Barnett raises a good point. All good things must come to an end, and the final installment of any successful trilogy in any medium often has a difficult time living up to the expectations of fans. Should “Matrix” fans have asked the Wachowski’s to remake “The Matrix Revolutions”? Should readers have raised money to have Stephen King write a new ending to his “Dark Tower” series? Sometimes books and movies end in unfulfilling ways, or raise more questions than they answer as those final credits roll.

Furthermore, there is a certain theory about “Mass Effect 3’s” ending. Most of the angry Internet posters who castigate BioWare’s poor writing seem to ignore this theory. If the theory is true, it’s not only a savagely brilliant ending, but it also nullifies nearly all of the complaints fans are making. Regardless of the theory, fans are only proving that a substantial number of gamers are childish. Some are even returning the game to Amazon and other retailers for a refund. They aren’t being critical. They are being angry consumers who are upset because they feel they didn’t get their money’s worth.

Get over it.

It’s as if the fans are saying, “We can’t handle high art. Please spell everything out for us. Screw your artistic integrity because we’re paying you money. Oh by the way, when does the next ‘Call of Duty’ come out?”

The only viable argument to alter the game's ending comes from Kotaku editor Stephen Totilo. He argued games "are malleable works that benefit from improvement and transformation." Totilo continued, "More than one smart game developer has described the medium as a conversation between game players and game creators."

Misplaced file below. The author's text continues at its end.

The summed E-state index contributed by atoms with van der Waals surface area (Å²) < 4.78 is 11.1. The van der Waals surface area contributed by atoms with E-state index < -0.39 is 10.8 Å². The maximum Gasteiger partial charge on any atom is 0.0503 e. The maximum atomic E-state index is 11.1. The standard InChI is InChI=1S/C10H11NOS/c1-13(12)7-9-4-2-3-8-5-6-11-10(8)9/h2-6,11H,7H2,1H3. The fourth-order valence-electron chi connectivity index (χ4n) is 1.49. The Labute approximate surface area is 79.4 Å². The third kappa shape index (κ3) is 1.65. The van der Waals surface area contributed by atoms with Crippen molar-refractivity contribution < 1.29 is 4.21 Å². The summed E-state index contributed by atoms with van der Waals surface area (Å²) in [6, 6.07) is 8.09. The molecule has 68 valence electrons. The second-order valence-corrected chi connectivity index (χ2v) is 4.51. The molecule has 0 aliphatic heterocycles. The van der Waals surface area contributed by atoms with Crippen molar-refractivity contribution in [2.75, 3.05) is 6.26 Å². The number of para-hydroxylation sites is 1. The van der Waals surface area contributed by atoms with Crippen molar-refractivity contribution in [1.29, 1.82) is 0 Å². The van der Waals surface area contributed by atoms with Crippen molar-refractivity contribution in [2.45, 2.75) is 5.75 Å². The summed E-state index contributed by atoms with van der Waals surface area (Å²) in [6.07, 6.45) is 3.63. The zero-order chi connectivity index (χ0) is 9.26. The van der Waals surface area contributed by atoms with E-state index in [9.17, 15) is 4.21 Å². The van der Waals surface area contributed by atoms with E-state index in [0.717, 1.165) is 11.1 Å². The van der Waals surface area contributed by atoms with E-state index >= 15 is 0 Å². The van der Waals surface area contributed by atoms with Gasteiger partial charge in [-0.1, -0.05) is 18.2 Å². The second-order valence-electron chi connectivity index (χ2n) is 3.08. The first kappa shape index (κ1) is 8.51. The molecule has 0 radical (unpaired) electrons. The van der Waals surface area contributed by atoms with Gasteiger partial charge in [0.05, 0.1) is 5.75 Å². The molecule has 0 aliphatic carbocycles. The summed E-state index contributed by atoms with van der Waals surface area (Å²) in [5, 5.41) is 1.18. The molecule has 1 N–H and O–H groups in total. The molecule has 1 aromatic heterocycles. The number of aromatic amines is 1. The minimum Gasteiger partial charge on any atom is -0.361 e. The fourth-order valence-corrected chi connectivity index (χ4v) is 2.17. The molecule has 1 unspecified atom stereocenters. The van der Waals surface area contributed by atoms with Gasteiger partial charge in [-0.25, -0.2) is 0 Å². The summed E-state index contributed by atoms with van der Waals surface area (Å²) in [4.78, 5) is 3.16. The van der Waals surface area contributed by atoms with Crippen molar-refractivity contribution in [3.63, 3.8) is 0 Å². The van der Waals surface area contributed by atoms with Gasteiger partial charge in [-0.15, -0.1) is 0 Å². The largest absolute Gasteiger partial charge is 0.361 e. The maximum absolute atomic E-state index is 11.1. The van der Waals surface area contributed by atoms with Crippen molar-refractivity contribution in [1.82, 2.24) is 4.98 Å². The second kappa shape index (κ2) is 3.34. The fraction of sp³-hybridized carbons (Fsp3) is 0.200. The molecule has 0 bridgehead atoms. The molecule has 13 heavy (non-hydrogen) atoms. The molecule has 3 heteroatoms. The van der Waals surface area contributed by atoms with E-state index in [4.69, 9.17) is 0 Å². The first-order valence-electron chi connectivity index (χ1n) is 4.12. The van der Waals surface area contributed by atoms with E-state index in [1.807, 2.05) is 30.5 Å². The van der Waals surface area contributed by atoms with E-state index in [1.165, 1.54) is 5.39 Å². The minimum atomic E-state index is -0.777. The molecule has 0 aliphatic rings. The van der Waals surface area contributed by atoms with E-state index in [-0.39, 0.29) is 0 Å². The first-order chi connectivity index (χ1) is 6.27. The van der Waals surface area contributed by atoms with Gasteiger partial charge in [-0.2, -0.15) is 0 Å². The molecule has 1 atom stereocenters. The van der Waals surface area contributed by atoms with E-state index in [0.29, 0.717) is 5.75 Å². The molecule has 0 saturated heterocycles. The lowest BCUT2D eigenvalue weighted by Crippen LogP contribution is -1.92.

It's interesting to think of game development as an open conversation between players and studios. Certainly, player feedback does influence future development decisions and even patches to exisiting games. What Totilo fails to understand is that, at least right now, this is not a conversation taking place. The "Mass Effect 3" fans who want a new ending have offered a list of vague demands. They know they want a new ending, but they don't know what they want it to be. Even if the fans could come up with a list of things they are looking for in an ending, it's difficult to imagine they could agree on anything as a collective. Also, giving fans creative control could take the fun and mystery out of a video game if players know how it will end.

The only upside to this debacle is it makes a solid argument for the emotional impact of video games and their power as storytelling media. BioWare, though presently scorned by many of its strongest admirers, created a story—neigh, a universe—that people care deeply about. They care deeply enough to cry out when they feel something is wrong and enough to raise $80,000 for charity. Now if only they could show that same respect for the programmers and the writers—the artists behind the “Mass Effect” canvas. If only they could trust their fellow humans to do something daring with their own masterpiece, maybe then games could truly transcend and become art.